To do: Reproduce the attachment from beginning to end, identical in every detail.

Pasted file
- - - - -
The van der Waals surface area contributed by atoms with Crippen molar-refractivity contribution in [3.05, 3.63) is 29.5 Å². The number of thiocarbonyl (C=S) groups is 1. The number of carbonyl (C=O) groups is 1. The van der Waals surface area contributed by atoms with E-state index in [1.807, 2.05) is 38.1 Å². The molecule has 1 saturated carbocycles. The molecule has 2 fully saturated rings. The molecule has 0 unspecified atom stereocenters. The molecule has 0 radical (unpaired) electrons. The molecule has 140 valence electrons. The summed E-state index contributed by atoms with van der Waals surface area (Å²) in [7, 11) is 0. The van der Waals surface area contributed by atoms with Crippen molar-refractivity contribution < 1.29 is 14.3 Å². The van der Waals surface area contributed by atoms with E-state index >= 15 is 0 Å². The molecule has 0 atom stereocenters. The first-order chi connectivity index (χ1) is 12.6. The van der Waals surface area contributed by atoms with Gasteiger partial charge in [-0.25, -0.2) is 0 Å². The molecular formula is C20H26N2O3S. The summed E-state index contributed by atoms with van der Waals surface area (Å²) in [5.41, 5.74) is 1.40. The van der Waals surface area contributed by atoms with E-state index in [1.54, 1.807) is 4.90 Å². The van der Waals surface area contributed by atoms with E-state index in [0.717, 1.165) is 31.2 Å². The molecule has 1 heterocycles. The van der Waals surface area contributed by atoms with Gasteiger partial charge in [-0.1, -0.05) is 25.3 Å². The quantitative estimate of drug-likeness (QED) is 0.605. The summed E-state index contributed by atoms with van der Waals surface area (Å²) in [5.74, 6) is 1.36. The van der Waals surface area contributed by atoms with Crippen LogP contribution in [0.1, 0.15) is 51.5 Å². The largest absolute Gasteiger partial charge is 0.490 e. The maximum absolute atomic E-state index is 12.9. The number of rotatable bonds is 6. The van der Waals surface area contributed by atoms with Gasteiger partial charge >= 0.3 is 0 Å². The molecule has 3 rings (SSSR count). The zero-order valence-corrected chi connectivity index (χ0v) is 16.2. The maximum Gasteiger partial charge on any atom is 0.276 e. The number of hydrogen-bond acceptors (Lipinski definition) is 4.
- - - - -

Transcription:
The van der Waals surface area contributed by atoms with Crippen molar-refractivity contribution in [3.05, 3.63) is 29.5 Å². The number of thiocarbonyl (C=S) groups is 1. The number of carbonyl (C=O) groups is 1. The van der Waals surface area contributed by atoms with E-state index in [1.807, 2.05) is 38.1 Å². The molecule has 1 saturated carbocycles. The molecule has 2 fully saturated rings. The molecule has 0 unspecified atom stereocenters. The molecule has 0 radical (unpaired) electrons. The molecule has 140 valence electrons. The summed E-state index contributed by atoms with van der Waals surface area (Å²) in [7, 11) is 0. The van der Waals surface area contributed by atoms with Crippen molar-refractivity contribution < 1.29 is 14.3 Å². The van der Waals surface area contributed by atoms with E-state index >= 15 is 0 Å². The molecule has 0 atom stereocenters. The first-order chi connectivity index (χ1) is 12.6. The van der Waals surface area contributed by atoms with Gasteiger partial charge in [-0.25, -0.2) is 0 Å². The molecular formula is C20H26N2O3S. The summed E-state index contributed by atoms with van der Waals surface area (Å²) in [5.41, 5.74) is 1.40. The van der Waals surface area contributed by atoms with E-state index in [1.54, 1.807) is 4.90 Å². The van der Waals surface area contributed by atoms with E-state index in [0.717, 1.165) is 31.2 Å². The molecule has 1 heterocycles. The van der Waals surface area contributed by atoms with Gasteiger partial charge in [-0.1, -0.05) is 25.3 Å². The quantitative estimate of drug-likeness (QED) is 0.605. The summed E-state index contributed by atoms with van der Waals surface area (Å²) in [5.74, 6) is 1.36. The van der Waals surface area contributed by atoms with Crippen LogP contribution in [0.1, 0.15) is 51.5 Å². The largest absolute Gasteiger partial charge is 0.490 e. The maximum absolute atomic E-state index is 12.9. The number of rotatable bonds is 6. The van der Waals surface area contributed by atoms with Gasteiger partial charge >= 0.3 is 0 Å². The molecule has 3 rings (SSSR count). The zero-order valence-corrected chi connectivity index (χ0v) is 16.2. The maximum Gasteiger partial charge on any atom is 0.276 e. The number of hydrogen-bond acceptors (Lipinski definition) is 4.